While reports are varied regarding the implications of the Afghan election recount, and the chance of a coalition government in the meantime seems slim, the coming week will likely include some hard-spun rhetoric and policy debate, particularly from the international players in Afghanistan.
The upcoming German Federal elections (27 September) are the most pressing political deadline for the major NATO partners, which have been thrown into turmoil over the controversial air strike on 4 September. At the same time, the top US commander in Afghanistan, Stanley McChrystal, has given a frank assessment of the US strategy in the country, assigning failing marks to both the NATO forces and the Afghan government. He contends that “without more forces and the rapid implementation of a genuine counterinsurgency strategy, defeat is likely,” says the Washington Post.
British fatigue with the Afghanistan conflict has been long-standing, enough to prompt US Defense Secretary Robert Gates and other senior US military officials to question the UK’s “political will” on the subject last December.
The summer’s infamous “helicopter row” further politicized the British engagement, with the Tory opposition calling Gordon Brown to the mat over alleged reductions to helicopter production budgets in the early 2000s. Representative of broader claims that British troops are poorly equipped and vulnerable as a result, the Conservatives used the issue to challenge Labour’s overall progress in conduct of the war. With the foreign policy legacy of the Blair and Brown “New Labour” governments strongly linked to success in Afghanistan, and David Cameron’s insistence that the Conservatives would also pursue an aggressive Afghistan policy (albeit a “smarter” strategy), however, it is unlikely that the UK would entertain a serious reduction or pull-out in the coming several years.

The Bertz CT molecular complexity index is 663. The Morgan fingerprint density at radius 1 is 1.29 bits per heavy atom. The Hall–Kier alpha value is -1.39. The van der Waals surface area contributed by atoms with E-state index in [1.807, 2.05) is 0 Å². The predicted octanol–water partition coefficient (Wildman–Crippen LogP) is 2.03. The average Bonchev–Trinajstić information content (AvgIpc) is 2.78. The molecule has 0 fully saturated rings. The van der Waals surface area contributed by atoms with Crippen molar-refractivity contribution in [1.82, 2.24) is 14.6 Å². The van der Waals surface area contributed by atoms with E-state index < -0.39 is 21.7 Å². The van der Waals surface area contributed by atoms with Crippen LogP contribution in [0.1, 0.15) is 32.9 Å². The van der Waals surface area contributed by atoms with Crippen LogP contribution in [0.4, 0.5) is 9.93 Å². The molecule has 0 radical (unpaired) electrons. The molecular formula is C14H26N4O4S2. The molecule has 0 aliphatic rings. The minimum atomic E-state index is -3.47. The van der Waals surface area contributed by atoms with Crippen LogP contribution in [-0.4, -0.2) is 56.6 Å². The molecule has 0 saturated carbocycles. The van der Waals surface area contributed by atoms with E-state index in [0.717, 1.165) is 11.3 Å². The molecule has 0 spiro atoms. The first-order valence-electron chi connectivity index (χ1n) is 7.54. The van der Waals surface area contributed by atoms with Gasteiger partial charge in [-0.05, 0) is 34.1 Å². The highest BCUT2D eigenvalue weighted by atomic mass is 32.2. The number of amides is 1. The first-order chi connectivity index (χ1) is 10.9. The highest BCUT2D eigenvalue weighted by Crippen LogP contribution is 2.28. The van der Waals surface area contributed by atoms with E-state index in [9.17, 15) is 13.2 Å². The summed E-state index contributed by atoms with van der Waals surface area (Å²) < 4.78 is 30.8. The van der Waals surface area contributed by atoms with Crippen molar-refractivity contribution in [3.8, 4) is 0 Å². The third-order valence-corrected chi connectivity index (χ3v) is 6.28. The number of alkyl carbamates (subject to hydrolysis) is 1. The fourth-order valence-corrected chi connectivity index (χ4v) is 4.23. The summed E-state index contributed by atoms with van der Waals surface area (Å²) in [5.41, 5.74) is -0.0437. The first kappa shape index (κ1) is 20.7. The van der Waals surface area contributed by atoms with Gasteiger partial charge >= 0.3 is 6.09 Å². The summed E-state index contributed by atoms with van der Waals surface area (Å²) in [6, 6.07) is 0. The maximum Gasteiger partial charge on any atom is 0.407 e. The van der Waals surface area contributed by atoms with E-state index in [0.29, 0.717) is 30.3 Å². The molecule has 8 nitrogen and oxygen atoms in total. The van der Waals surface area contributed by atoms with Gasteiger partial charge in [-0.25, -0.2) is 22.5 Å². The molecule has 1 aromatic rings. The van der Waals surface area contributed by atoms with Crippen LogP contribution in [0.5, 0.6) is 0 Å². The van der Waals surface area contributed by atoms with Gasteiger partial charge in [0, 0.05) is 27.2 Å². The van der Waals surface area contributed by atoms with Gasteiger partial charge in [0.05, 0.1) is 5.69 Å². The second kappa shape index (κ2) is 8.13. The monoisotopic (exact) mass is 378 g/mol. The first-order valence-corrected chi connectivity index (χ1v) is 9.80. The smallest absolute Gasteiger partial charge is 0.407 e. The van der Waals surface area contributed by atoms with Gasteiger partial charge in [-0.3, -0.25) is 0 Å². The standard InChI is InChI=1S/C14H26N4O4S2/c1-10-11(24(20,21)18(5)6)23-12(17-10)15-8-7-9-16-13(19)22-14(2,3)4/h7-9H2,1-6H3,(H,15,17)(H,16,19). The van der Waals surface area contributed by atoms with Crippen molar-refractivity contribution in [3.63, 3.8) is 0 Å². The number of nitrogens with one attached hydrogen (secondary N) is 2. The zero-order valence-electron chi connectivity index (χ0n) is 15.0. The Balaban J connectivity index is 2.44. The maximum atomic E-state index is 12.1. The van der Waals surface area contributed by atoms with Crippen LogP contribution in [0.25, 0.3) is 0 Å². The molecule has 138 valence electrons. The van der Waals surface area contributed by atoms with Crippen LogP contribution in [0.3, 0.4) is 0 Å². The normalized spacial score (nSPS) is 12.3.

The same cannot be said for several other NATO allies of the international forces. Following a car bomb attack that killed six Italian soldiers, Prime Minister Silvio Berlusconi responded that Italy would be pulling its troops out as quickly as possible, though not immediately. “We are all convinced that the best for everyone is to get out soon,” he emphasized. The Sarkozy administration in France has joined with the British and German governments in calling for an international conference in the coming months that sets solid timetables for withdrawal. Canadian threats for a pull-out have occurred several times over the last eight years, mostly in protest of perceived poor support from other allies. Canadian officials vowed last year to remove all of its troops by 2011, withstanding pressure from US and other NATO allies.
As the pieces begin to sort out, this week could see a final announcement regarding the international strategy conference on Afghanistan, which the US and UN have reportedly agreed to holding along with France, Germany and the UK. At the same time, a concrete timeline for the final results of the Presidential election is forthcoming. Given the instability in the country and the month that has already passed since the 20 August balloting, additional delays in the formation of a new government could be quite damaging to efforts to build support for the national authorities.